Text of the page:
What is a good age to change careers?
It depends on the situation of each individual. Even two individuals of the same age may have different compulsions and circumstances. But the following factors usually determine how easily you can change careers; your educational background, the sector you choose, your savings or financial pressures, family responsibilities, opportunities to reskill or upskill, ability to learn fast, etc.
The good news is that if you’re curious, committed, and willing to adapt, you can change your career at any age. Upskilling isn’t either expensive or cumbersome now. Technology has made it possible to learn from the confines of your home at a fraction of the cost. This means that these days, it’s not difficult to find people going for a career change at 30, 40, or even 50.
Top 5 reasons why you need to act fast if you are thinking about changing careers
If you’re wondering how to change careers at 30, the first thing you need to know is that you’ve got to act fast. Here are 5 reasons why.
Since it’s become relatively easy, more and more people are opting for a career change at 30, 40, or even 50. The more you wait, the more crowded the job market will get.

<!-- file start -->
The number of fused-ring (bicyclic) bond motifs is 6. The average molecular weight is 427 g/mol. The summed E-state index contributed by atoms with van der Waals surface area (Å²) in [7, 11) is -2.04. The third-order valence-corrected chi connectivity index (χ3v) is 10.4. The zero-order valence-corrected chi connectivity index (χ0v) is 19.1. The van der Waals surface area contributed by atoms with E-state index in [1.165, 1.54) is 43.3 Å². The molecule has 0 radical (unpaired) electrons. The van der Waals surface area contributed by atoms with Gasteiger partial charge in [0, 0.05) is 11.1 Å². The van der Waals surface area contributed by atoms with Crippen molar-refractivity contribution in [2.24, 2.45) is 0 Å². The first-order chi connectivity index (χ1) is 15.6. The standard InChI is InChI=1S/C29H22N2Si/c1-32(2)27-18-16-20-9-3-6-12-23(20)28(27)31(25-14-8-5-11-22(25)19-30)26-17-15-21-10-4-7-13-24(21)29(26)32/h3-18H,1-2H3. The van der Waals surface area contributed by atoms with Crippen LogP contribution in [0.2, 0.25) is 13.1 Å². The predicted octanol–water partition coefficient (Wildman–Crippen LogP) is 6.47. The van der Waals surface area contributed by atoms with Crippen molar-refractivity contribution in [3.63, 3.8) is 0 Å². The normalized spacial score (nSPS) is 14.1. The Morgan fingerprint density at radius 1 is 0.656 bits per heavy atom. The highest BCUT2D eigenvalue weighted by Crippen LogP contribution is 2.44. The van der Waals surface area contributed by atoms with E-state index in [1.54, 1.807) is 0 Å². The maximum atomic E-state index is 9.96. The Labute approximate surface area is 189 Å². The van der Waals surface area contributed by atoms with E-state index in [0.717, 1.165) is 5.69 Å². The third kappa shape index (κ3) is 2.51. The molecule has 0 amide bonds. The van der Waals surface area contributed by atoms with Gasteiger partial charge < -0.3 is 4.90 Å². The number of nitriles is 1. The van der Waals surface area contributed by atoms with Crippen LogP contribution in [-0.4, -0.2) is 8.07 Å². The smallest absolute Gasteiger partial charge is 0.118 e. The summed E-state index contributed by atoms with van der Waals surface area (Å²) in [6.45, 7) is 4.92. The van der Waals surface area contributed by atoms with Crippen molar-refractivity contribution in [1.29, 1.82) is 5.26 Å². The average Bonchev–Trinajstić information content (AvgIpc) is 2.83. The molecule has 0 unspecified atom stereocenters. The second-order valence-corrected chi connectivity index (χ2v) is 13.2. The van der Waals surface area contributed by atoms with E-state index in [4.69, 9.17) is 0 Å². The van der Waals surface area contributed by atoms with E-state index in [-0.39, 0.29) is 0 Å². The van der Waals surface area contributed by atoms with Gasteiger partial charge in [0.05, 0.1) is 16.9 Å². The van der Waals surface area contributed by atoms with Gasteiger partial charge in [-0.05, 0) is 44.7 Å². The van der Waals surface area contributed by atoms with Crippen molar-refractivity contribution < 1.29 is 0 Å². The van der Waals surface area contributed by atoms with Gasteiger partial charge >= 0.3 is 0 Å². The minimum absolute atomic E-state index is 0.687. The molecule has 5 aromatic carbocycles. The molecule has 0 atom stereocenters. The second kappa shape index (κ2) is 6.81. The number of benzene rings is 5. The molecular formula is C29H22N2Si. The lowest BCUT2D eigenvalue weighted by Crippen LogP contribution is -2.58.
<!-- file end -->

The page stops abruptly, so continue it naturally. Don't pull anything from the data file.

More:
You’ll need to train or retrain yourself and expand your skillsets. It may take months to get the necessary certifications if your desired career requires them. And let’s not forget that you may have to reskill while being at your current job.
The faster you act, the lesser you’ll have to worry about your financial security. The earlier you take up a course and ready yourself for the market, the easier it will be to find a job. That means you won’t have to worry about depleting your savings.
The longer you wait, the more you’ll be ready to settle with the status quo. So, “Should I change my career in my 3os?” can soon shift to “Should I change my career in my 40s?”
Is 30 too old to switch careers?
By now it should be clear that age isn’t a barrier to shifting careers. And if you’re worried that 30 is too old, then we’ve got ten reasons why you should be excited about how to change careers at 30.
1. You’ve got decades ahead of you